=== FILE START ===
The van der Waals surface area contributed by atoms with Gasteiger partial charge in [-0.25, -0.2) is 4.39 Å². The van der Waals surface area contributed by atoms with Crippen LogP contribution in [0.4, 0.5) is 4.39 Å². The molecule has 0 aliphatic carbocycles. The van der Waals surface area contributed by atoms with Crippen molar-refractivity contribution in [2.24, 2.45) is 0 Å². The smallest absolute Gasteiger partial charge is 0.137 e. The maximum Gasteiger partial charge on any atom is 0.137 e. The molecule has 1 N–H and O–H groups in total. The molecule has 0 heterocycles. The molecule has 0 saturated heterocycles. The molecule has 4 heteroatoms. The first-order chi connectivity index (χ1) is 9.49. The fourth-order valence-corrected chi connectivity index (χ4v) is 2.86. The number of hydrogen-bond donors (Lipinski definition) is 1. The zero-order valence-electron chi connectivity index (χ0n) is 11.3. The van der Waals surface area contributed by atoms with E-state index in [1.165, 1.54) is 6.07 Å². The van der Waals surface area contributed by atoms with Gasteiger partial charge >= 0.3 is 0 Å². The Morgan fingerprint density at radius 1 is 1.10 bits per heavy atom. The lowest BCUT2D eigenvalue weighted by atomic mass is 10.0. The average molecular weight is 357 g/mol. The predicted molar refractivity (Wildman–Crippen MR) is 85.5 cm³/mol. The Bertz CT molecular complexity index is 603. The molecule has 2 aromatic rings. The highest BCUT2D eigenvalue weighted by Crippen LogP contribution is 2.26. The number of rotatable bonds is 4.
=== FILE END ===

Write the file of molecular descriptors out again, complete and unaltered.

The van der Waals surface area contributed by atoms with Gasteiger partial charge in [-0.25, -0.2) is 4.39 Å². The van der Waals surface area contributed by atoms with Crippen LogP contribution in [0.4, 0.5) is 4.39 Å². The molecule has 0 aliphatic carbocycles. The van der Waals surface area contributed by atoms with Crippen molar-refractivity contribution in [2.24, 2.45) is 0 Å². The smallest absolute Gasteiger partial charge is 0.137 e. The maximum Gasteiger partial charge on any atom is 0.137 e. The molecule has 1 N–H and O–H groups in total. The molecule has 0 heterocycles. The molecule has 0 saturated heterocycles. The molecule has 4 heteroatoms. The first-order chi connectivity index (χ1) is 9.49. The fourth-order valence-corrected chi connectivity index (χ4v) is 2.86. The number of hydrogen-bond donors (Lipinski definition) is 1. The zero-order valence-electron chi connectivity index (χ0n) is 11.3. The van der Waals surface area contributed by atoms with E-state index in [1.165, 1.54) is 6.07 Å². The van der Waals surface area contributed by atoms with Gasteiger partial charge >= 0.3 is 0 Å². The Morgan fingerprint density at radius 1 is 1.10 bits per heavy atom. The lowest BCUT2D eigenvalue weighted by atomic mass is 10.0. The average molecular weight is 357 g/mol. The predicted molar refractivity (Wildman–Crippen MR) is 85.5 cm³/mol. The Bertz CT molecular complexity index is 603. The molecule has 2 aromatic rings. The highest BCUT2D eigenvalue weighted by Crippen LogP contribution is 2.26. The number of rotatable bonds is 4.